What does it imply for "Homo sapiens ?"We have been around for about 200 000 years. If there is nothing special about the present moment, then it is 95 per cent certain that the future duration of our species is between 1/39 and 39 times 200 000 years. That is, we should last for at least another 5100 years but less than 7.8 million years.

Since we have no actuarial data on other intelligent species, this Copernican estimate may be the best we can find. It gives our species a likely total longevity of between 0.205 million and 8 million years, which is quite in line with those for other hominids and mammals. The Earth is littered with the bones of extinct species and it doesn't take much to see that we could meet the same fate. Our ancestor "H. erectus" lasted 1.6 million years, while "H. neanderthalensis" lasted 0.3 million years. The mean duration of mammal species is 2 million years, and even the great "Tyrannosaurus rex" lasted only 2.5 million years.

For us, the end might come from a drastic climate change, nuclear war, a wandering asteroid or comet, or some other catastrophe that catches us by surprise, such as a bad epidemic. If we remain a one-planet species, we are exposed to the same risks as other species, and are likely to perish on a similar timescale.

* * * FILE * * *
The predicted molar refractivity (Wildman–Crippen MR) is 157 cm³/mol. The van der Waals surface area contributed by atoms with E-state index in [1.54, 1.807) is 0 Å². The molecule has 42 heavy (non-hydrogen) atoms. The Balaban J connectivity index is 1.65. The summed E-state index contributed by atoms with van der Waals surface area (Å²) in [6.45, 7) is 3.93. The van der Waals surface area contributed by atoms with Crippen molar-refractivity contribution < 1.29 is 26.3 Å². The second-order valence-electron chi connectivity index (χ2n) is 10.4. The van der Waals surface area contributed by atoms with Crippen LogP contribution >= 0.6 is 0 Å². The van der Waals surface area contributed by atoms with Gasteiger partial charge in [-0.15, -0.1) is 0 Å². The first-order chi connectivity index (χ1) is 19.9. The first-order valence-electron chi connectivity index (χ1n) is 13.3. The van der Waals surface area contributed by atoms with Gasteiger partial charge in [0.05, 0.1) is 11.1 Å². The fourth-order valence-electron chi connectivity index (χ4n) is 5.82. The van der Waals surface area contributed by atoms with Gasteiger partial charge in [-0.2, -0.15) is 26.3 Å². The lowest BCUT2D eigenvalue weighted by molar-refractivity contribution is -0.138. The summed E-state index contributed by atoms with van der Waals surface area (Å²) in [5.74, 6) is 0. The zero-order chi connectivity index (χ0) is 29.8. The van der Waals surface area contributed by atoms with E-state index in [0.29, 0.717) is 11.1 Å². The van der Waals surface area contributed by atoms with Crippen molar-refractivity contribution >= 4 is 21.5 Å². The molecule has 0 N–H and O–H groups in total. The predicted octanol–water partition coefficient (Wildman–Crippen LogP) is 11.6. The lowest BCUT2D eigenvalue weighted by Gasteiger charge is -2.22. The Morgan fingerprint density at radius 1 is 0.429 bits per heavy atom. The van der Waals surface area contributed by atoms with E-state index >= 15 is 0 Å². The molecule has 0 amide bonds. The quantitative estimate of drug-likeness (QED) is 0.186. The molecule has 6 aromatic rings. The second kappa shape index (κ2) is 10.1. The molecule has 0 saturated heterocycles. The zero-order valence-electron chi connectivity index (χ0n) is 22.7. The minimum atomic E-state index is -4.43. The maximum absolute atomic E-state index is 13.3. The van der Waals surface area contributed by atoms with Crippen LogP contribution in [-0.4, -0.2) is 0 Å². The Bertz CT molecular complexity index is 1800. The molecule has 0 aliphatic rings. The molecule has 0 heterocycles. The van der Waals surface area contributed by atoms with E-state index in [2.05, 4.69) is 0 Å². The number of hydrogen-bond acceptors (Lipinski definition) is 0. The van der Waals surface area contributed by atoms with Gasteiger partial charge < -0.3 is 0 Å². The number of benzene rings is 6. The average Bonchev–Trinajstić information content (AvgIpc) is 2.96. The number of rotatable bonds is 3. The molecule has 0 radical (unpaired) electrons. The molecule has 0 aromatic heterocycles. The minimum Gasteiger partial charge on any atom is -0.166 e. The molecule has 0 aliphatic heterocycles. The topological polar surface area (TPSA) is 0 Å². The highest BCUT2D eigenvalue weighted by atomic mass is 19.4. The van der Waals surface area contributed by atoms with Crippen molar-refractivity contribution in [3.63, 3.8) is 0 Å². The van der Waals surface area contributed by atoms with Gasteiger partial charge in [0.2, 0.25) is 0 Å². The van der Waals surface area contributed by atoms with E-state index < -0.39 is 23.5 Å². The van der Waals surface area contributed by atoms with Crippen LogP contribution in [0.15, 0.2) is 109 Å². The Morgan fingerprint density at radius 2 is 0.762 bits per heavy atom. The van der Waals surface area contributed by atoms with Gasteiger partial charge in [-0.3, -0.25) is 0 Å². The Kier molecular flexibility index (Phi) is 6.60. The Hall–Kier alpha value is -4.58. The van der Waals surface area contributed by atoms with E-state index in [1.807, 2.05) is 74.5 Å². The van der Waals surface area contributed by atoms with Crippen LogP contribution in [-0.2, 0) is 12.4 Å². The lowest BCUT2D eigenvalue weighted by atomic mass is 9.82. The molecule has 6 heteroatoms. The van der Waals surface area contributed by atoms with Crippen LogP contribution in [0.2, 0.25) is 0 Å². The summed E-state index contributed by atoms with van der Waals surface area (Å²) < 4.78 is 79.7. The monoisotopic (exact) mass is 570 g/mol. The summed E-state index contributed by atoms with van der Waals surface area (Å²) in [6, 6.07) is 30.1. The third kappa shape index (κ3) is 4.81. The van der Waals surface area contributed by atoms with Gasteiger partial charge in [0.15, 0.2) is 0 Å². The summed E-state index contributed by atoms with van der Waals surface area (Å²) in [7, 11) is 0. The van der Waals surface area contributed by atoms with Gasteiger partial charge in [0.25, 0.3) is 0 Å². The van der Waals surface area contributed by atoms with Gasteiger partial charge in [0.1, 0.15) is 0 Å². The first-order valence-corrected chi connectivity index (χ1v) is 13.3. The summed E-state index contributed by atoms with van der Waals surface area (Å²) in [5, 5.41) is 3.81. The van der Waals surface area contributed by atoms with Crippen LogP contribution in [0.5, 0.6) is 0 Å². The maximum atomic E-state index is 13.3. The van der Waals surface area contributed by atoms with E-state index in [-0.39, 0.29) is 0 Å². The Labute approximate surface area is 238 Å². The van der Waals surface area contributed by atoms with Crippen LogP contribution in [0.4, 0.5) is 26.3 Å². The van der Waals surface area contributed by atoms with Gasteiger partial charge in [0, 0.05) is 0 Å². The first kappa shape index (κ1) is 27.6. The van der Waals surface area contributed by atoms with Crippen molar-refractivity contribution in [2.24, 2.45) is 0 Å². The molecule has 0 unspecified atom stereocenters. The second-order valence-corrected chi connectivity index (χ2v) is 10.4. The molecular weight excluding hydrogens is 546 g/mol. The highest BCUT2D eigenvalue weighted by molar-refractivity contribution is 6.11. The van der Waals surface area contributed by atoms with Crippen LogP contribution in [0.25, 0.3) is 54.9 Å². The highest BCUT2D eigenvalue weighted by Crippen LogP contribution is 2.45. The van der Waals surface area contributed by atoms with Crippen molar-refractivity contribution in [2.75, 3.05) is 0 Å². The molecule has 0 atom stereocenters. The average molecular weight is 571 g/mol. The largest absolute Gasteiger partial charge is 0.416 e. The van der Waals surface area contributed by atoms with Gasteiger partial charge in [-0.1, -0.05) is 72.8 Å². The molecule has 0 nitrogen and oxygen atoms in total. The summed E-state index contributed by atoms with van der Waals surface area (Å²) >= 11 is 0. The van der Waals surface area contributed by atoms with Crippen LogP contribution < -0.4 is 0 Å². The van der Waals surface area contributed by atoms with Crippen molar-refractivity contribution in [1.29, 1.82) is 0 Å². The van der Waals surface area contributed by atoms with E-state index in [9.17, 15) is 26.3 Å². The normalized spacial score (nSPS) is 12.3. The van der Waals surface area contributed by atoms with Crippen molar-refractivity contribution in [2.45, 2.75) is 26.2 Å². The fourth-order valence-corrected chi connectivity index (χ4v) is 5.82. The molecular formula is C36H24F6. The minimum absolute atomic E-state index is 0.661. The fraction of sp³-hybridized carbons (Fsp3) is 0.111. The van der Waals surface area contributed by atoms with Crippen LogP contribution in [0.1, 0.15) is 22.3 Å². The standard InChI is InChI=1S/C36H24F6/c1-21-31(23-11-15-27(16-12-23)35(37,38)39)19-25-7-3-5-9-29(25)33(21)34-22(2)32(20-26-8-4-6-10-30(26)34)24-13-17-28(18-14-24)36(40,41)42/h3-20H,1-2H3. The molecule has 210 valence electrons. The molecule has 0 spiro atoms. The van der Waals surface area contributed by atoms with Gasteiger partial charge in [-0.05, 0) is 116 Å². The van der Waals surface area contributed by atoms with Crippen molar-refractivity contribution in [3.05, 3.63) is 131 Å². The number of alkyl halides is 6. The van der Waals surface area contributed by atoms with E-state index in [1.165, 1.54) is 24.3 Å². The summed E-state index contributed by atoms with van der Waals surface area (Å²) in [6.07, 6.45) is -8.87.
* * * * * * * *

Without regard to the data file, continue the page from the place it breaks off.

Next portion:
Some people might think that the discoveries of our age - space travel, genetic engineering and electronic computers - place us in a special position. These breakthroughs, they might say, could lead us to spawn new intelligent species, including intelligent machine species, enhancing our chances of survival. But such thinking may raise false hopes. For, according to the Copernican principle, you are likely to be living in a century when the population is high because most people will be born during such periods. And since it is people who make discoveries, it is not surprising that you will live in a century when many interesting discoveries are being made. But your chance of being born 200 000 years after the beginning of your intelligent lineage, in the very century when a discovery is made that guarantees it a billion-year future, is very small, because a billion years of intelligent observers would be born after such a discovery, and you would be more likely to be one of them. If you believe that any current discovery will dramatically increase our longevity, you must ask yourself: why am I not already one of its products ? Why am I not an intelligent machine or genetically engineered ?
Act now

This is a pretty grim reckoning, but we can see where our best chances lie. If we plant self-supporting colonies in the Solar System, we will have an insurance policy against catastrophe. If something happens to us on Earth, some colonists might even eventually return and repopulate it. But we had better move quickly because the Copernican principle also implies that we may not have the capacity for space travel for very long.